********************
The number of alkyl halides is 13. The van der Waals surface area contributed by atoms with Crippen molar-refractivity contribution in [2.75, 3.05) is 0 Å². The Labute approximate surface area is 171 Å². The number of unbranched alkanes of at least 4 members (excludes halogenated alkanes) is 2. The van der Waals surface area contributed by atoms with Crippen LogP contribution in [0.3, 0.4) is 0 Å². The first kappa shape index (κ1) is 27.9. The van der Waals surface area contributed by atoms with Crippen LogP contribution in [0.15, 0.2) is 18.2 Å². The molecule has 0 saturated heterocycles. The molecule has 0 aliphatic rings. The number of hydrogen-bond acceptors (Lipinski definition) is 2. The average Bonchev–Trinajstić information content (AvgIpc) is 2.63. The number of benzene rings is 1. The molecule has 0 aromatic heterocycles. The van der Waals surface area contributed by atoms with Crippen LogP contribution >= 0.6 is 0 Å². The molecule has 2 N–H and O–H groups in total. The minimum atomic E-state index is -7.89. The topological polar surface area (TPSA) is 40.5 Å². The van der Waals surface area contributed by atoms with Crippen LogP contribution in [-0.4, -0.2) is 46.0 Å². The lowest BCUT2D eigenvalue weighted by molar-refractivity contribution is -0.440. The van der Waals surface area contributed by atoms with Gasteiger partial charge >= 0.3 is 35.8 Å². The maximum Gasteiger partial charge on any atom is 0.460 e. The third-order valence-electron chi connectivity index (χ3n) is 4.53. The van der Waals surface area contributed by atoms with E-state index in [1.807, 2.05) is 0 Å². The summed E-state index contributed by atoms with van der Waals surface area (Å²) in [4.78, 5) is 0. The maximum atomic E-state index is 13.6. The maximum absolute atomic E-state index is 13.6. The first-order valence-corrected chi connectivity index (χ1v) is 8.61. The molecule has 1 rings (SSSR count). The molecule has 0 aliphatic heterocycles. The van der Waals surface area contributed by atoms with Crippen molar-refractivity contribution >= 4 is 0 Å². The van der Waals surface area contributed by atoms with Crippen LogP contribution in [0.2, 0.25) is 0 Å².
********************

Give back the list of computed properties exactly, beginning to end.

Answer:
The number of alkyl halides is 13. The van der Waals surface area contributed by atoms with Crippen molar-refractivity contribution in [2.75, 3.05) is 0 Å². The Labute approximate surface area is 171 Å². The number of unbranched alkanes of at least 4 members (excludes halogenated alkanes) is 2. The van der Waals surface area contributed by atoms with Crippen LogP contribution in [0.3, 0.4) is 0 Å². The first kappa shape index (κ1) is 27.9. The van der Waals surface area contributed by atoms with Crippen LogP contribution in [0.15, 0.2) is 18.2 Å². The molecule has 0 saturated heterocycles. The molecule has 0 aliphatic rings. The number of hydrogen-bond acceptors (Lipinski definition) is 2. The average Bonchev–Trinajstić information content (AvgIpc) is 2.63. The number of benzene rings is 1. The molecule has 0 aromatic heterocycles. The van der Waals surface area contributed by atoms with Crippen LogP contribution >= 0.6 is 0 Å². The molecule has 2 N–H and O–H groups in total. The minimum atomic E-state index is -7.89. The topological polar surface area (TPSA) is 40.5 Å². The van der Waals surface area contributed by atoms with Crippen LogP contribution in [-0.4, -0.2) is 46.0 Å². The lowest BCUT2D eigenvalue weighted by molar-refractivity contribution is -0.440. The van der Waals surface area contributed by atoms with Gasteiger partial charge >= 0.3 is 35.8 Å². The maximum Gasteiger partial charge on any atom is 0.460 e. The third-order valence-electron chi connectivity index (χ3n) is 4.53. The van der Waals surface area contributed by atoms with E-state index in [1.807, 2.05) is 0 Å². The summed E-state index contributed by atoms with van der Waals surface area (Å²) in [4.78, 5) is 0. The maximum atomic E-state index is 13.6. The maximum absolute atomic E-state index is 13.6. The first-order valence-corrected chi connectivity index (χ1v) is 8.61. The molecule has 1 rings (SSSR count). The molecule has 0 aliphatic heterocycles. The van der Waals surface area contributed by atoms with Crippen molar-refractivity contribution >= 4 is 0 Å². The van der Waals surface area contributed by atoms with Crippen LogP contribution in [0.2, 0.25) is 0 Å².